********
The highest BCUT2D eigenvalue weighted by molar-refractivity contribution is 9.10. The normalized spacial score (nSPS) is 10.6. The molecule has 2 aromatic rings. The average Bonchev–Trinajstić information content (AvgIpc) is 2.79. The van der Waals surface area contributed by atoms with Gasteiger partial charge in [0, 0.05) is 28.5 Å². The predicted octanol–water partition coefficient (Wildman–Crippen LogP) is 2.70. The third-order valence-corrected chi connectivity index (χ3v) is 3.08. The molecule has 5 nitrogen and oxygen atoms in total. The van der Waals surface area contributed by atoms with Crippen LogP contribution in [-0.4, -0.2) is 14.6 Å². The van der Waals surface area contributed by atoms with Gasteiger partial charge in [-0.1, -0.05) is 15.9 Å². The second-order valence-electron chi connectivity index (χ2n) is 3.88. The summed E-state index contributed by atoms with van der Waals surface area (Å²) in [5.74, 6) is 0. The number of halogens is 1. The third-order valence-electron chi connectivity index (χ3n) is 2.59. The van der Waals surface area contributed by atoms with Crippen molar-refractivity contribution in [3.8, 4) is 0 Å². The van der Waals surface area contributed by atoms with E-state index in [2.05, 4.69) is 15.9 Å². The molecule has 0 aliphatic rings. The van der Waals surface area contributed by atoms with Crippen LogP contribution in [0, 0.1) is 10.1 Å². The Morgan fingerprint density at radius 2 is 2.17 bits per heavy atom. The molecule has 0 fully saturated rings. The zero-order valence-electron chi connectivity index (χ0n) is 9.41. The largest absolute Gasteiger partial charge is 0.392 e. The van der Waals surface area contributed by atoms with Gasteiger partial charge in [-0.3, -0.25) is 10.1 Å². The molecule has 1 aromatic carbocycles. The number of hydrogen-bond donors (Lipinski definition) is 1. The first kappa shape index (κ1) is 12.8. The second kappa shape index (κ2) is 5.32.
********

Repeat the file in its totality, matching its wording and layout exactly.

The highest BCUT2D eigenvalue weighted by molar-refractivity contribution is 9.10. The normalized spacial score (nSPS) is 10.6. The molecule has 2 aromatic rings. The average Bonchev–Trinajstić information content (AvgIpc) is 2.79. The van der Waals surface area contributed by atoms with Gasteiger partial charge in [0, 0.05) is 28.5 Å². The predicted octanol–water partition coefficient (Wildman–Crippen LogP) is 2.70. The third-order valence-corrected chi connectivity index (χ3v) is 3.08. The molecule has 5 nitrogen and oxygen atoms in total. The van der Waals surface area contributed by atoms with Crippen LogP contribution in [-0.4, -0.2) is 14.6 Å². The van der Waals surface area contributed by atoms with Gasteiger partial charge in [-0.1, -0.05) is 15.9 Å². The second-order valence-electron chi connectivity index (χ2n) is 3.88. The summed E-state index contributed by atoms with van der Waals surface area (Å²) in [5.74, 6) is 0. The number of halogens is 1. The third-order valence-electron chi connectivity index (χ3n) is 2.59. The van der Waals surface area contributed by atoms with Crippen molar-refractivity contribution in [3.8, 4) is 0 Å². The van der Waals surface area contributed by atoms with E-state index in [2.05, 4.69) is 15.9 Å². The molecule has 0 aliphatic rings. The van der Waals surface area contributed by atoms with Crippen LogP contribution in [0, 0.1) is 10.1 Å². The Morgan fingerprint density at radius 2 is 2.17 bits per heavy atom. The molecule has 0 fully saturated rings. The zero-order valence-electron chi connectivity index (χ0n) is 9.41. The largest absolute Gasteiger partial charge is 0.392 e. The van der Waals surface area contributed by atoms with Gasteiger partial charge in [-0.3, -0.25) is 10.1 Å². The molecule has 1 aromatic carbocycles. The number of hydrogen-bond donors (Lipinski definition) is 1. The first kappa shape index (κ1) is 12.8. The second kappa shape index (κ2) is 5.32.